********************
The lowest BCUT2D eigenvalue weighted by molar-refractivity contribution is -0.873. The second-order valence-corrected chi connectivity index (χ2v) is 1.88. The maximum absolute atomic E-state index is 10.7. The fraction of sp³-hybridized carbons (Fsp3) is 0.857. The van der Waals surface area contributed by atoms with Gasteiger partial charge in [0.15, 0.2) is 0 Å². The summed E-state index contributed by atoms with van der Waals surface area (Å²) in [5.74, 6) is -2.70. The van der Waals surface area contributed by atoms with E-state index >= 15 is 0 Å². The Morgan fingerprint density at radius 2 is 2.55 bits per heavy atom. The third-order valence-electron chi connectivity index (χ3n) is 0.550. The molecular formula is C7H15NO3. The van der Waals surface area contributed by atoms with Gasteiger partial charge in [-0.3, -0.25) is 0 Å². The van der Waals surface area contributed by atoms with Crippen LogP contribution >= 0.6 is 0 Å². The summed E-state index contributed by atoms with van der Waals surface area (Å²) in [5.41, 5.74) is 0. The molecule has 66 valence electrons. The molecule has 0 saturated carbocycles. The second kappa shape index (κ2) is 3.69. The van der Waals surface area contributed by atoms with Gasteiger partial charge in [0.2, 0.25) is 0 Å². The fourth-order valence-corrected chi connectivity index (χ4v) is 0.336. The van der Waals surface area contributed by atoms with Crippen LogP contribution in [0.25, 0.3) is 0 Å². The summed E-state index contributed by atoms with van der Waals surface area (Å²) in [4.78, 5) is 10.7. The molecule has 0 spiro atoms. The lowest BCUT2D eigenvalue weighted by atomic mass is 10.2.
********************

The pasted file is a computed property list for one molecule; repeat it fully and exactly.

The lowest BCUT2D eigenvalue weighted by molar-refractivity contribution is -0.873. The second-order valence-corrected chi connectivity index (χ2v) is 1.88. The maximum absolute atomic E-state index is 10.7. The fraction of sp³-hybridized carbons (Fsp3) is 0.857. The van der Waals surface area contributed by atoms with Gasteiger partial charge in [0.15, 0.2) is 0 Å². The summed E-state index contributed by atoms with van der Waals surface area (Å²) in [5.74, 6) is -2.70. The van der Waals surface area contributed by atoms with E-state index >= 15 is 0 Å². The Morgan fingerprint density at radius 2 is 2.55 bits per heavy atom. The third-order valence-electron chi connectivity index (χ3n) is 0.550. The molecular formula is C7H15NO3. The van der Waals surface area contributed by atoms with Gasteiger partial charge in [-0.3, -0.25) is 0 Å². The van der Waals surface area contributed by atoms with Crippen LogP contribution >= 0.6 is 0 Å². The summed E-state index contributed by atoms with van der Waals surface area (Å²) in [5.41, 5.74) is 0. The molecule has 66 valence electrons. The molecule has 0 saturated carbocycles. The second kappa shape index (κ2) is 3.69. The van der Waals surface area contributed by atoms with Gasteiger partial charge in [0.2, 0.25) is 0 Å². The fourth-order valence-corrected chi connectivity index (χ4v) is 0.336. The van der Waals surface area contributed by atoms with Crippen LogP contribution in [0.25, 0.3) is 0 Å². The summed E-state index contributed by atoms with van der Waals surface area (Å²) in [4.78, 5) is 10.7. The molecule has 0 spiro atoms. The lowest BCUT2D eigenvalue weighted by atomic mass is 10.2.